Tough times for Greeks, and for teachers of Greek, as the austerity regime bites. Royal Holloway’s classics and philosophy department is the latest to go. Under the plans, seven posts are being scissored, and another five classicists are being moved en bloc to history. The philosophers will be shunted to the politics and international relations department. Royal Holloway’s classics BA degree will be binned. Edith Hall is being shunted over to English, presumably on the grounds that she does research into Renaissance performances of classical drama – which seems a bit like moving an expert on the history of enclosures to a job in estates management. Happily, though, it’s not all downsizing, short-staffing and curriculum cuts on planet academe. One who isn’t facing the dole queue is Rick Rylance, who today takes over as the chair of Research Councils UK.
The New College for the Humanities must have looked like a winner on paper. A higher education Britain’s Got Talent fronted by celebrity academics not just on the payroll, but taking a dividend. Financiers on board. Mayor BoJo’s blessing. Saudi princes by the tanker-load offering their custom. And then the project has seemingly shrivelled faster than a LibDem campaign rosette. Birkbeck swiftly distances itself from the NCH and parts company with its founder. The college’s financial, fiscal and institutional status prove foggy. It turns out that the Cannadine-Colleys are only showing up for one lecture each a year. Poor A.C. Grayling gets ambushed in Foyle’s and smoke-bombed when all he wanted to do was puff his college and shift a few copies of his rewrite of the Bible. Is nothing sacred?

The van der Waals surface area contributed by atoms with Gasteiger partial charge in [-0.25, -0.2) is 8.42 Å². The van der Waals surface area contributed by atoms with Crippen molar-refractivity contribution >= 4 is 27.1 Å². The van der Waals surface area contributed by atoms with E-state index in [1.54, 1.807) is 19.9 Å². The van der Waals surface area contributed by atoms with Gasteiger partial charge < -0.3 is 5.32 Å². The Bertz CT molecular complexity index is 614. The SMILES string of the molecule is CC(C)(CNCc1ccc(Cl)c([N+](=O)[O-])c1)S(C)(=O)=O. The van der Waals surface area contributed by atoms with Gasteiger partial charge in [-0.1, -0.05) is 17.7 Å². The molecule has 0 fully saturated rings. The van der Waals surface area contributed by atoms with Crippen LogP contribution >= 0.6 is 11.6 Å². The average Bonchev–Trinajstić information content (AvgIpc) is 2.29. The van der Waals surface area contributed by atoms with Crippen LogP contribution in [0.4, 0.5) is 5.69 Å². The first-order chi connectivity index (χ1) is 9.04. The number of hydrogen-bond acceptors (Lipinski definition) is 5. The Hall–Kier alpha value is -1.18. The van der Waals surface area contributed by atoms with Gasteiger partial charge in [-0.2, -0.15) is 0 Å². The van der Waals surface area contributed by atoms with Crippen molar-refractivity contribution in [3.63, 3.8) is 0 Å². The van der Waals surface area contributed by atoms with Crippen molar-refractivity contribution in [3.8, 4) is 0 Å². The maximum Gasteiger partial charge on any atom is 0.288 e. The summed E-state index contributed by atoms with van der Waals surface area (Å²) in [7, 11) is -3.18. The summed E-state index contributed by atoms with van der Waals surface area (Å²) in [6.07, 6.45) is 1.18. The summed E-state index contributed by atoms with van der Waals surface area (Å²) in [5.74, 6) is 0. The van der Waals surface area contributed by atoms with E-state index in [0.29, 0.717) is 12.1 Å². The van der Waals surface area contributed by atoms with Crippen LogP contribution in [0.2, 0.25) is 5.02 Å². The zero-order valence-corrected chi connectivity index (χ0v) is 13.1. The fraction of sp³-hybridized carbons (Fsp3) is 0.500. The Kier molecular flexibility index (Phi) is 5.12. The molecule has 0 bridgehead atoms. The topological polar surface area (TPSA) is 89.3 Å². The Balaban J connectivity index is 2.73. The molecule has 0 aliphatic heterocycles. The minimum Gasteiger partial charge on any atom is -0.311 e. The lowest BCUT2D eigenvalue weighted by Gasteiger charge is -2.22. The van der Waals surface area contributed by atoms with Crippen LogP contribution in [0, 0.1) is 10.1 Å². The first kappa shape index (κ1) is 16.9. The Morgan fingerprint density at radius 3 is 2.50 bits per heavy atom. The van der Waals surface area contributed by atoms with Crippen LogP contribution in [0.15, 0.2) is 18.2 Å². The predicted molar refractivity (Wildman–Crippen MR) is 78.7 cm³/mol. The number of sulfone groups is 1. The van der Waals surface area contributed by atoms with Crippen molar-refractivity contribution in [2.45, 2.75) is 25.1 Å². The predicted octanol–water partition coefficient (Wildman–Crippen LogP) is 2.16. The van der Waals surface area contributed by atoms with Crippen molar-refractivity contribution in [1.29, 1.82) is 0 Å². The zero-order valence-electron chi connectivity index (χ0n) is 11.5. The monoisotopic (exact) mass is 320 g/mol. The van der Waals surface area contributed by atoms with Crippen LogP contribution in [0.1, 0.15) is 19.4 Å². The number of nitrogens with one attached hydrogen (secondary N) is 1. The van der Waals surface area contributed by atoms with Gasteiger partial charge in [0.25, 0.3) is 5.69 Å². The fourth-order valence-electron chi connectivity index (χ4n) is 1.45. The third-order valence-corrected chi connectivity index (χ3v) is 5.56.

Professional opposition to the government's higher education policies is growing. Tomorrow afternoon, academics at Oxford will be debating and voting on a motion of no confidence in the minister for universities and science, David Willetts. A similar vote may be going ahead in Cambridge, and petitions have been started at Warwick and Goldsmiths. Philip Pullman's account of going to Oxford for interview gives a sense of what's at stake.
The first time I set eyes on Oxford was on a day in December 1964, when I came up for interview. It was one of those bright clear days we sometimes get in winter, and it drew the honey colour out of the stone buildings and set it against a brilliant blue sky, and I fell in love with the place. What had made me think I could come here? I was the first member of my family to go to university; I was the first pupil from my school, a local comprehensive in north Wales, to go to Oxford. Simple: I thought I could come because tuition was free, and because Merionethshire County Council gave me a grant for my living expenses. The extraordinary benevolence of those facts now looks like something from a golden age.
Everyone knows that Wikipedia is unreliable, though it's not clear where the evidence for that knowledge comes from – maybe it's on the internet somewhere – and a study in Nature a few years ago found that a random selection of science articles on Wikipedia sent out for peer review were nearly as accurate as the Encyclopaedia Britannica. But maybe that simply means that the Britannica isn't as reliable as we used to think. So where to turn? Where else but Conservapedia, 'the trustworthy encyclopedia', started in 2006 by Andy Schlafly – according to Wikipedia, he's a ‘lawyer, conservative political activist' and 'teacher of homeschooling classes' – as a corrective to the 'liberal bias' of Wikipedia. Its list of 'popular articles' on the homepage include:
In the LRB earlier this month, Iain Pears regretted the government’s progressive undermining of the Haldane principle, ‘the century-old understanding that research should be protected from political interference’, and noted in passing that the Department for Business, Innovation and Skills (BIS) had issued a document stating that the Arts and Humanities Research Council (AHRC) ‘will systematically address issues relating to... cultural renewal contributing to the “Big Society” initiative.’ On Sunday, the Observer made quite a bit more capital out of the same story.